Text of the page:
Let's Go Cowboy


by R.K. Campbell

photography by R.K. Campbell

July 30th, 2007




This feature is dedicated to my friend Paul who helps me walk the walk and not just talk the talk.


Western Star Leather

I have always been interested in cowboy holsters, guns, and history. As a peace officer I soon learned that many of the tales of the Old West rang true. The gun battles, fights and petty jealousies over business matters, soiled doves and horses (cars today) were played out in much the same fashion as today. The only real difference was in technology. Human beings did not change at all. Nor am I certain the means of snuffing out the other's life has improved either. The quality of modern thugs is not better than that of western bandits and modern peace officers remain for the most part respectable individuals attempting to do the best job they can.

When I first became an armed officer, the revolver was king. A few times early in my career I carried a single action Ruger Blackhawk .45 on duty. It was the only good revolver I owned as the Model 29 Smith and Wesson .44 Magnum I usually carried had been damaged in a brawl. While I was waiting for the rear sight and hammer of the Model 29 to be replaced the Ruger rode in a DeSantis scabbard on my belt. I do not recall having a ballistic inferiority complex. But for the most part my single action gear was for recreation. I have hunted with single action revolvers and found they will take game. When hunting, the demands of a good holster are different than when we are looking for a personal defense holster. Speed into action is secondary to retention. The handgun must remain secure but speed matters but little. Comfort for long periods in the field is important. It is no surprise that holsters intended for use by men who spent long hours on horseback are also good holsters for use in the field.

I have adopted Western style holsters for many reasons. I love the look, feel, and even the smell of quality leather. They work for me and the are appropriate for the task at hand. Recently I have been able to test and use two holsters from Western Star Leather. These holsters are handmade one at a time by John Costanza with tanned American leather. He uses the famous Hermann Oak and Wickett and Craig tanneries. Costanza prefers to use the original patterns to preserve historical integrity but he also has produced a number of fresh designs. Durability is an important consideration.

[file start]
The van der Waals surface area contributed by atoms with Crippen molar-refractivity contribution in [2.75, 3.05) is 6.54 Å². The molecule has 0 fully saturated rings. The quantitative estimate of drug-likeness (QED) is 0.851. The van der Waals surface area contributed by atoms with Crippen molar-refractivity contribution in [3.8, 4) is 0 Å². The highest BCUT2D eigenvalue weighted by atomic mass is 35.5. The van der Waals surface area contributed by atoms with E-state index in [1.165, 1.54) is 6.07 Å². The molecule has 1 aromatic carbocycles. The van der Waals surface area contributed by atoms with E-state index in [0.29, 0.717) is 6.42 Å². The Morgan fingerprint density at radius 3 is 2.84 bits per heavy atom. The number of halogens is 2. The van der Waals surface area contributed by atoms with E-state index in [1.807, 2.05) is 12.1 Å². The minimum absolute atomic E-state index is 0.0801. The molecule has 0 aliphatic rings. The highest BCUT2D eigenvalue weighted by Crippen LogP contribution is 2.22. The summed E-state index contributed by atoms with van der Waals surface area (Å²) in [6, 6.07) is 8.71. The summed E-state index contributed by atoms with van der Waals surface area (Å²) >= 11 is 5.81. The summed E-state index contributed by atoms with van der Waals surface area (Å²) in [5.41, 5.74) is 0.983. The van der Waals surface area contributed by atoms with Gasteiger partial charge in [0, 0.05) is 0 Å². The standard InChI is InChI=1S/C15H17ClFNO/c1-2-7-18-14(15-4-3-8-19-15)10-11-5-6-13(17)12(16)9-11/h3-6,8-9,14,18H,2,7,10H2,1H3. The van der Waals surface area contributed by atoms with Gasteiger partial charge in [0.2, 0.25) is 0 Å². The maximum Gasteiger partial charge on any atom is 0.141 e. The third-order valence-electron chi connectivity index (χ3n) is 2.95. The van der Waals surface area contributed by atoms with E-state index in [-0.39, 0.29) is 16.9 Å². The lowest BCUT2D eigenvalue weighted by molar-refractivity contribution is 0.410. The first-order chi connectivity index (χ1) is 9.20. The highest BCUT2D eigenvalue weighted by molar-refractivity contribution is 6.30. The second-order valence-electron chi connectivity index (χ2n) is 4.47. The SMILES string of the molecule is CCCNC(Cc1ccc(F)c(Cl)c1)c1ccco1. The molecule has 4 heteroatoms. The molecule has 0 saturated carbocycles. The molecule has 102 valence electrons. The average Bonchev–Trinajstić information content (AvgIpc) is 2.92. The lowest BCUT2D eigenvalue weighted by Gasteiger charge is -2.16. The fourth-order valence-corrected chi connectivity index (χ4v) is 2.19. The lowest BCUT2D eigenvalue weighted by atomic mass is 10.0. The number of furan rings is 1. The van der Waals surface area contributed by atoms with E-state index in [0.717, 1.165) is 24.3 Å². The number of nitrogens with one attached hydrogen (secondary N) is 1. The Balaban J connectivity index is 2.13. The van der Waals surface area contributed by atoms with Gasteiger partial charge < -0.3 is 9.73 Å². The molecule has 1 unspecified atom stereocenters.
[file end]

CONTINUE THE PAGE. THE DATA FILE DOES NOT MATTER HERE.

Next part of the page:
Many different patterns are available, and variations on the theme. Border stamping and basket weave is an option. The most practical choice for the author proved to be the Ely. I often carry my long barrel single action revolvers in a cross draw rig in the field. Among my favorite revolvers is the Navy Arms Deluxe Model. This is a modern single action with excellent fit and finish. The color casehardening is very nice and the backstrap is of German nickel silver. The internal springs are premium WC Wolff, so you do not have to rush to modify this revolver as you might others. My example is in .44-40. I often recommend the .45 Colt but I have enjoyed experimenting with the .44-40 very much. Recoil is light but the power is there for anyone who knows their way around a loading bench. I have loaded the Magnus 200 grain flat point to well over 1,100 fps with a stiff charge of Alliant #2400 powder. For practice and general shooting chores, the Black Hills cowboy action load is a good choice, breaking just under 800 fps with good accuracy. I often carry this revolver in the field in the Ely crossdraw. This is a comfortable rig that carries a very friendly revolver.